A couple of recent cases from NAD underscore the importance of analyzing the type of substantiation you have to determine if it really provides a reasonable basis for the particular claim you want to make. Or, as NAD always asks, is there a "good fit" between the claim the support?  As these cases demonstrate, not all support is the right kind of support, no matter how good.

Zillow, Inc. challenged claims made by its competitor, CoStar Group in connection with its Apartments.com website network. The advertiser made a number of claims about the popularity of its network, like “the most popular place to find a place” and “#1 site for renters.” NAD noted that “[m]ost popular claims send a powerful message that the brand is preferred over all others, and it weighs heavily in consumer buying decisions.” The advertiser provided its website traffic data to support its “Most Popular” claim because that data indicated that Apartments.com has the most unique visitors.

However, NAD determined that while the number of unique visitors measures how many consumers visit Apartments.com when searching for a place to rent, “the Advertiser’s unqualified claims that Apartments.com is “#1” or “most popular” tells consumers that the website is used by more consumers than any other website to find a rental.” And because renters typically undergo a more extensive process than visiting a website once, the total number of visits to a website is another important indicator of popularity. Accordingly, while the advertiser established that it had the most unique visitors to its site, such evidence was not a good fit for its “most popular” claims. (Case Report #7045)

In another case, Procter & Gamble challenged advertising by SmileDirectClub for its Fast-Dissolving Whitening Strips. At issue (among other things) was the advertiser’s “2x whiter” claim, a comparison to Crest Whitestrips, a P&G brand. To support its claim, the advertiser introduced the results of a home use test it conducted, fielded by an independent research firm. As described in the Decision, this was a pretty robust test: there were many participants, they were blinded, and they were provided with use instructions and a shade guide to evaluate their tooth color baseline and improvement at home. And the results of the study showed that majority of users of the advertiser’s product observed a tooth shade change of three shades or more, while roughly half as many Crest users experienced three shades or more of change.

However, P&G argued that, although the attribute at issue – tooth whitening – is visible to the naked eye to users themselves and the product is intended for home-use, the home use test did not provide adequate substantiation for the claim.  Rather, P&G argued, “teeth whitening claims need to be supported by a properly designed clinical study that is sized appropriately, uses appropriate inclusion and exclusion criteria, is randomized, and is balanced across treatments.” Further, it argued that “tooth color should be evaluated by a blinded-to-treatment expert or objectively measured with an instrument at the designated time points and the mean changes for each treatment must be statistically significant at the time points of interest.”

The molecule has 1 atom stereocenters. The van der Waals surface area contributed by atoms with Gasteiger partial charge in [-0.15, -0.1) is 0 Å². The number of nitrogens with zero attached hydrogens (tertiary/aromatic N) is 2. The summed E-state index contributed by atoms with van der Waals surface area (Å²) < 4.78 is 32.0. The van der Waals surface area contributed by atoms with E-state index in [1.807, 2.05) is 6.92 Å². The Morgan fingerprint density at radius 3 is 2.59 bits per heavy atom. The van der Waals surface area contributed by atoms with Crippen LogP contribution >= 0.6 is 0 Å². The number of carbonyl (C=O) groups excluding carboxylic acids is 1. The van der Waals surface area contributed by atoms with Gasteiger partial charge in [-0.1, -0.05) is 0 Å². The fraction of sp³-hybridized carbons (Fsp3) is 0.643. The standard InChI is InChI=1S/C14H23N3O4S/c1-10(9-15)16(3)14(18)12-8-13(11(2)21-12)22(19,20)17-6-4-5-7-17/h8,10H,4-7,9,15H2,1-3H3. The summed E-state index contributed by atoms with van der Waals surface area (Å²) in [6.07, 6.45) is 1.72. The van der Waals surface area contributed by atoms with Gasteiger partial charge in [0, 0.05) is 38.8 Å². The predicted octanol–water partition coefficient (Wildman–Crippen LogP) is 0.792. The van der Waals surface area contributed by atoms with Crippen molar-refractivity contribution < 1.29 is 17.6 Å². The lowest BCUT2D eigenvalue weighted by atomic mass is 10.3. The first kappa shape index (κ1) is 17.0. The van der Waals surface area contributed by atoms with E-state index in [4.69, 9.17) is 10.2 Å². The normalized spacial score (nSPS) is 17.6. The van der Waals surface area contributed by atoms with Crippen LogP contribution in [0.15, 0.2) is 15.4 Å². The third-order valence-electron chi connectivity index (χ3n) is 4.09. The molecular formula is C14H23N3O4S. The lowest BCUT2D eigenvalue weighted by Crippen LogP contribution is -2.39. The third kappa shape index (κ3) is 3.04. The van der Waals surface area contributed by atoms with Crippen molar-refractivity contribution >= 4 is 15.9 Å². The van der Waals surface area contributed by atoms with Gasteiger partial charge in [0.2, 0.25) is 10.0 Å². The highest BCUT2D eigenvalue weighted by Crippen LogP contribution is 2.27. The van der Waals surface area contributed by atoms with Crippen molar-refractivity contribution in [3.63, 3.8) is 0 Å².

NAD agreed. It determined that an objectively verifiable claim “should be substantiated with objective testing that goes beyond simply asking consumers for their opinion” even if the opinion is about the appearance of users’ own teeth. Accordingly NAD found that the consumer use test was “not a good fit” for advertiser’s objective quantified performance claim that its product get teeth “2X whiter.”(Case Report #7091)

It’s very frustrating for an advertiser to develop testing or other substantiation only to find that it doesn’t work for the claim it had in mind. Sometimes, though, advertisers try to fit a square peg into a round hole: they try to make a claim with substantiation that’s simply not a good fit, as here. I’m always leery when I hear from an advertiser’s marketers about the claims they want to make before even knowing if they’ll be able to substantiate them. But at least in that situation there’s an opportunity to figure out what claims (express and implied) are really going to be communicated, what testing or other support will be needed specifically for those claims, and how to best go about getting it.

Addendum on Apartments.com case (8/25/22): After appeal by CoStar, NARB determined that one reasonable message conveyed by the Most Popular tagline is that the advertiser’s site is the preferred site for researching available rental properties, a subjective standard, and that because the advertiser didn't have any consumer research to support that message, the panel recommended that the Most Popular tagline be discontinued.